Then, I’ve included a link to David’s full commentary on the chapter for today’s key verse for you to get an idea of what his material looks like.

One of the Worst Kings

Also he removed the Sabbath pavilion which they had built in the temple, and he removed the king’s outer entrance from the house of the LORD, on account of the king of Assyria. Now the rest of the acts of Ahaz which he did, are they not written in the book of the chronicles of the kings of Judah? (2 Kings 16:18-19)

Ahaz was one of the worst to reign over Jerusalem and the Kingdom of Judah. He brought in corrupt pagan innovations to the temple of God. Ahaz took away many of the good things that stood before. The record of 2 Kings 16 tells us some of the story, but not all of it – the rest of the acts of Ahaz are found in 2 Chronicles and a few other places.

Ahaz did what he could to discourage the worship of the true God at the temple of God. For a time, he even shut down the operation of the temple and established small pagan altars all around Judah (2 Chronicles 28:24-25).

I think that in many ways, Ahaz is a warning to our generation. He could be considered a church leader from the 21st century on several points.

– Ahaz was a man with an artistic sense of style.
– Ahaz was impressed with technology and brought the Babylonian innovation of the sundial to Jerusalem (2 Kings 20:11).
– Ahaz loved innovation and new things, and brought those innovations into worship.
– At the same time, Ahaz seemed to be a nice man. He did not have the persecuting spirit of his grandson Manasseh (2 Kings 21:16).
– Yet, Ahaz had the advantage of great prophets and messengers (such as Isaiah and Micah).
– Ahaz had the blessing of a great deliverance when God spared Jerusalem and Judah from conquest.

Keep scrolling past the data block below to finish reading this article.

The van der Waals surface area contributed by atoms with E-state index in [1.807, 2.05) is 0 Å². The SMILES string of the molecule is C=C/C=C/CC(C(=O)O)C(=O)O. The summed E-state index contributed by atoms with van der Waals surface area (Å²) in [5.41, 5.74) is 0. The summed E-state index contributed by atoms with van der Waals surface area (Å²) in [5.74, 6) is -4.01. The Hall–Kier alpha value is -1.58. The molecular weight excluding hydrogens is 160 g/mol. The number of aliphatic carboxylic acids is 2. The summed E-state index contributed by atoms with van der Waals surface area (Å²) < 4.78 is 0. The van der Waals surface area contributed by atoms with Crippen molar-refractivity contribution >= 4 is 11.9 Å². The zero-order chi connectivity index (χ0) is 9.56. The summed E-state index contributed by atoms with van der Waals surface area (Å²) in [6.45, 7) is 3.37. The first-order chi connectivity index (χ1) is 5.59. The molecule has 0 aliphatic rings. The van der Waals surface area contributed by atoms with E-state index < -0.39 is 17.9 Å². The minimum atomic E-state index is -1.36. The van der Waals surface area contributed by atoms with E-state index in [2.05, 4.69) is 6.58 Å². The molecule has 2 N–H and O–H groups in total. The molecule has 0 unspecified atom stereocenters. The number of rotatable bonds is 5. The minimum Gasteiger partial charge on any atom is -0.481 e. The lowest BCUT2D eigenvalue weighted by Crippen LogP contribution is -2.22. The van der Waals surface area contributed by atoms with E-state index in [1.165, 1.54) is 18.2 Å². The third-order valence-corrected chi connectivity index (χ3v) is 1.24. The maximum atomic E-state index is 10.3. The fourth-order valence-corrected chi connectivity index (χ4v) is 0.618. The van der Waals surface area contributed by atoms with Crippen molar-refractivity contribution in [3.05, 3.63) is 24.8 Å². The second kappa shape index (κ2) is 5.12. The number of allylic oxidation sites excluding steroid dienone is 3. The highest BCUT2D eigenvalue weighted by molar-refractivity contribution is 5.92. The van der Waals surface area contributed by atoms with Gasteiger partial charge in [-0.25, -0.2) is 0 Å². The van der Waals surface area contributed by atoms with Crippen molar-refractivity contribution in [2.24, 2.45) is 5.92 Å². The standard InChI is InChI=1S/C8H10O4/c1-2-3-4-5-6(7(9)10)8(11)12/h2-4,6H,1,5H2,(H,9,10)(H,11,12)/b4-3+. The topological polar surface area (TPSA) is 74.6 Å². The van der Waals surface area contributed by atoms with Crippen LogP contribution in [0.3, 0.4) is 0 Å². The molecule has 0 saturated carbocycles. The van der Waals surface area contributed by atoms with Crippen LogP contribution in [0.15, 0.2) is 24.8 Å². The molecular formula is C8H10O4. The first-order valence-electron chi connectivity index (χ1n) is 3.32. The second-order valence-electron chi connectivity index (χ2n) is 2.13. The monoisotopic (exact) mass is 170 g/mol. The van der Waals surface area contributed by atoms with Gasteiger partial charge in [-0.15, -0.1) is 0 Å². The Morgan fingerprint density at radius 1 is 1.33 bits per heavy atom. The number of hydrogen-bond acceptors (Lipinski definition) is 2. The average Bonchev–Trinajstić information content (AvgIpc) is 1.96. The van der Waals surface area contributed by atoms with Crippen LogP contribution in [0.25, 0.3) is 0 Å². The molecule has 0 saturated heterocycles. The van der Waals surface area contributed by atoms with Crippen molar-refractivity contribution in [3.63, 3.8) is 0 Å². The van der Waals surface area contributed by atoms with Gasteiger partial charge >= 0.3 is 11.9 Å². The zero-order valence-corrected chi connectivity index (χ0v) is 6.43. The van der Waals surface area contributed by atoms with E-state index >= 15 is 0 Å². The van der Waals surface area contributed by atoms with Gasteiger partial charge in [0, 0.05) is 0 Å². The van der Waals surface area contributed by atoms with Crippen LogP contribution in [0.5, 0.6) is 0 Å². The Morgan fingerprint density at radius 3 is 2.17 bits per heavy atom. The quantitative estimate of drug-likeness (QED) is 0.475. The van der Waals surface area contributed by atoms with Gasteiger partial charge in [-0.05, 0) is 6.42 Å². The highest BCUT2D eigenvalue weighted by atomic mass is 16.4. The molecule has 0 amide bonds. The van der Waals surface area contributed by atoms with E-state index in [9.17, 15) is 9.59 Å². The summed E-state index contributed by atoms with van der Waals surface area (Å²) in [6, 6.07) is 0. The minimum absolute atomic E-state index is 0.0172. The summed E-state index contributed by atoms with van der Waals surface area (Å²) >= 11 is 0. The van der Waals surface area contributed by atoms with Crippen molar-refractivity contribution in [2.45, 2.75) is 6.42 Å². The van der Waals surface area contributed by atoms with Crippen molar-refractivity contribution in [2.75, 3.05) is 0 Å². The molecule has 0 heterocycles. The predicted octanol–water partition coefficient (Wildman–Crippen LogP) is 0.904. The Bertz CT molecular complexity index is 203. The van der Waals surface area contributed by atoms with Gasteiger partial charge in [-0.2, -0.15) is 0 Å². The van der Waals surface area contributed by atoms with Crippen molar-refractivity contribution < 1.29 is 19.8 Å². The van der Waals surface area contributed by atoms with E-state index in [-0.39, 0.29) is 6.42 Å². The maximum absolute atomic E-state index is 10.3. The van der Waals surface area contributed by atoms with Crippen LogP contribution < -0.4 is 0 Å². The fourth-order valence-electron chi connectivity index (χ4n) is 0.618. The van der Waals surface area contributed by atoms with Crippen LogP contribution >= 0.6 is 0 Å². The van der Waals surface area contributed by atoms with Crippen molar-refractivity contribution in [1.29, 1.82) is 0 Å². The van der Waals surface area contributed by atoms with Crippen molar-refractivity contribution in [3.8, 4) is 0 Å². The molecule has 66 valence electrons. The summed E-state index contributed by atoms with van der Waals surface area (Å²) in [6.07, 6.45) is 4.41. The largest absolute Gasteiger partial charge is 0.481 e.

– Ahaz also had the influence of a godly father and a godly heritage from the line of David.

Ahaz had many advantages yet was a terrible leader for the people of God. The key to understanding Ahaz is to note that he had no relationship with God. Ahaz destroyed the link that his father Jotham made between the palace and the temple, and this was an illustration of his destroyed relationship with God. With his love of the latest trends and fashion he was the opposite of Jesus, who is the same yesterday, today, and forever (Hebrews 13:8). Ahaz had a vague spiritual interest, and that was not enough.

In the end, Ahaz put his trust in himself and in man – instead of the living God who reigns from heaven. Therefore, his reign was a disaster, one of the worst among the kings of Judah.

How can you avoid the same disaster? Don’t put your trust in yourself, in your gifts, in your strengths, in the latest style, or even in good people who want to help you. At the foundation, put your trust in God. Jesus is worthy of our trust.

Click here for David’s commentary on 2 Kings 16